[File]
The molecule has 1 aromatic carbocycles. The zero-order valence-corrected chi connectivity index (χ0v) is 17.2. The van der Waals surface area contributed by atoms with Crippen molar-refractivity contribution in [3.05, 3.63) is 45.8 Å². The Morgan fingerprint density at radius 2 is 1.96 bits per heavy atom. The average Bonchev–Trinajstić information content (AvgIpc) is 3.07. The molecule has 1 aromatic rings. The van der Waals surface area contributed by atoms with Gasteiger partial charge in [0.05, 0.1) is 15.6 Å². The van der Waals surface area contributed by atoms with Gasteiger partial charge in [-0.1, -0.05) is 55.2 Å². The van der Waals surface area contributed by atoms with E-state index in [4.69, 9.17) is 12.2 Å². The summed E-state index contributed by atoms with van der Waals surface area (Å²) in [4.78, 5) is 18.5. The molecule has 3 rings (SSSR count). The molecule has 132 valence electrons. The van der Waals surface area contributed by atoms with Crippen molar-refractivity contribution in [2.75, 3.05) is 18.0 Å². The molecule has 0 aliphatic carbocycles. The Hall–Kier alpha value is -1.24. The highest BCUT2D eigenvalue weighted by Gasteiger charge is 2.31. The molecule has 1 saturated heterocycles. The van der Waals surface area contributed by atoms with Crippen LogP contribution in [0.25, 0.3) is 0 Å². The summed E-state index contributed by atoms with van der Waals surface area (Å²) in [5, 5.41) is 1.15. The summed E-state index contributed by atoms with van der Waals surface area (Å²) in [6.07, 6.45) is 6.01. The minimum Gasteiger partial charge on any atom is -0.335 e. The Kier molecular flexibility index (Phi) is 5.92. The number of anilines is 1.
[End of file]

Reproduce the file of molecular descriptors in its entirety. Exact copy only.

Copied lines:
The molecule has 1 aromatic carbocycles. The zero-order valence-corrected chi connectivity index (χ0v) is 17.2. The van der Waals surface area contributed by atoms with Crippen molar-refractivity contribution in [3.05, 3.63) is 45.8 Å². The Morgan fingerprint density at radius 2 is 1.96 bits per heavy atom. The average Bonchev–Trinajstić information content (AvgIpc) is 3.07. The molecule has 1 aromatic rings. The van der Waals surface area contributed by atoms with Gasteiger partial charge in [0.05, 0.1) is 15.6 Å². The van der Waals surface area contributed by atoms with Gasteiger partial charge in [-0.1, -0.05) is 55.2 Å². The van der Waals surface area contributed by atoms with E-state index in [4.69, 9.17) is 12.2 Å². The summed E-state index contributed by atoms with van der Waals surface area (Å²) in [4.78, 5) is 18.5. The molecule has 3 rings (SSSR count). The molecule has 132 valence electrons. The van der Waals surface area contributed by atoms with Crippen molar-refractivity contribution in [2.75, 3.05) is 18.0 Å². The molecule has 0 aliphatic carbocycles. The Hall–Kier alpha value is -1.24. The highest BCUT2D eigenvalue weighted by Gasteiger charge is 2.31. The molecule has 1 saturated heterocycles. The van der Waals surface area contributed by atoms with Crippen LogP contribution in [0.25, 0.3) is 0 Å². The summed E-state index contributed by atoms with van der Waals surface area (Å²) in [5, 5.41) is 1.15. The summed E-state index contributed by atoms with van der Waals surface area (Å²) in [6.07, 6.45) is 6.01. The minimum Gasteiger partial charge on any atom is -0.335 e. The Kier molecular flexibility index (Phi) is 5.92. The number of anilines is 1.